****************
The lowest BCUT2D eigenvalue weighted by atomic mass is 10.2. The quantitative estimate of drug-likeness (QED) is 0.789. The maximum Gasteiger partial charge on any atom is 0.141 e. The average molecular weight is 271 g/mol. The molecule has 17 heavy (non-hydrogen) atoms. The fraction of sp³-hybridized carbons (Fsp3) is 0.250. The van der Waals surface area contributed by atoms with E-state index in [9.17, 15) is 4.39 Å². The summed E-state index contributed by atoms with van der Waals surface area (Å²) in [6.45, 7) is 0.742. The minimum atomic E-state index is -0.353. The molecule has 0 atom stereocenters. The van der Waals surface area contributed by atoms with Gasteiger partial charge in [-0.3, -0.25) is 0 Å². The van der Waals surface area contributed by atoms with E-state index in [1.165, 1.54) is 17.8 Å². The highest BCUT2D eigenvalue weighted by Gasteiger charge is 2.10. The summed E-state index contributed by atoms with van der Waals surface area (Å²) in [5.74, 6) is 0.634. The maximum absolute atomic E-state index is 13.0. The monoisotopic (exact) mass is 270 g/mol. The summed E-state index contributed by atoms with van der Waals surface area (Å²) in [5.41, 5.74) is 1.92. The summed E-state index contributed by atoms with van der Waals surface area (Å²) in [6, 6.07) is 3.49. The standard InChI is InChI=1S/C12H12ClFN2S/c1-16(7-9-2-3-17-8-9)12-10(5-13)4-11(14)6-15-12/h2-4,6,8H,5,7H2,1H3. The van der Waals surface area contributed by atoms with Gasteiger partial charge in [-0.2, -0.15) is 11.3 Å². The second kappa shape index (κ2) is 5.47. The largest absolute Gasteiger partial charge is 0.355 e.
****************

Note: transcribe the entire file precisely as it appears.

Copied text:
The lowest BCUT2D eigenvalue weighted by atomic mass is 10.2. The quantitative estimate of drug-likeness (QED) is 0.789. The maximum Gasteiger partial charge on any atom is 0.141 e. The average molecular weight is 271 g/mol. The molecule has 17 heavy (non-hydrogen) atoms. The fraction of sp³-hybridized carbons (Fsp3) is 0.250. The van der Waals surface area contributed by atoms with E-state index in [9.17, 15) is 4.39 Å². The summed E-state index contributed by atoms with van der Waals surface area (Å²) in [6.45, 7) is 0.742. The minimum atomic E-state index is -0.353. The molecule has 0 atom stereocenters. The van der Waals surface area contributed by atoms with Gasteiger partial charge in [-0.3, -0.25) is 0 Å². The van der Waals surface area contributed by atoms with E-state index in [1.165, 1.54) is 17.8 Å². The highest BCUT2D eigenvalue weighted by Gasteiger charge is 2.10. The summed E-state index contributed by atoms with van der Waals surface area (Å²) in [5.74, 6) is 0.634. The maximum absolute atomic E-state index is 13.0. The monoisotopic (exact) mass is 270 g/mol. The summed E-state index contributed by atoms with van der Waals surface area (Å²) in [5.41, 5.74) is 1.92. The summed E-state index contributed by atoms with van der Waals surface area (Å²) in [6, 6.07) is 3.49. The standard InChI is InChI=1S/C12H12ClFN2S/c1-16(7-9-2-3-17-8-9)12-10(5-13)4-11(14)6-15-12/h2-4,6,8H,5,7H2,1H3. The van der Waals surface area contributed by atoms with Gasteiger partial charge in [-0.2, -0.15) is 11.3 Å². The second kappa shape index (κ2) is 5.47. The largest absolute Gasteiger partial charge is 0.355 e.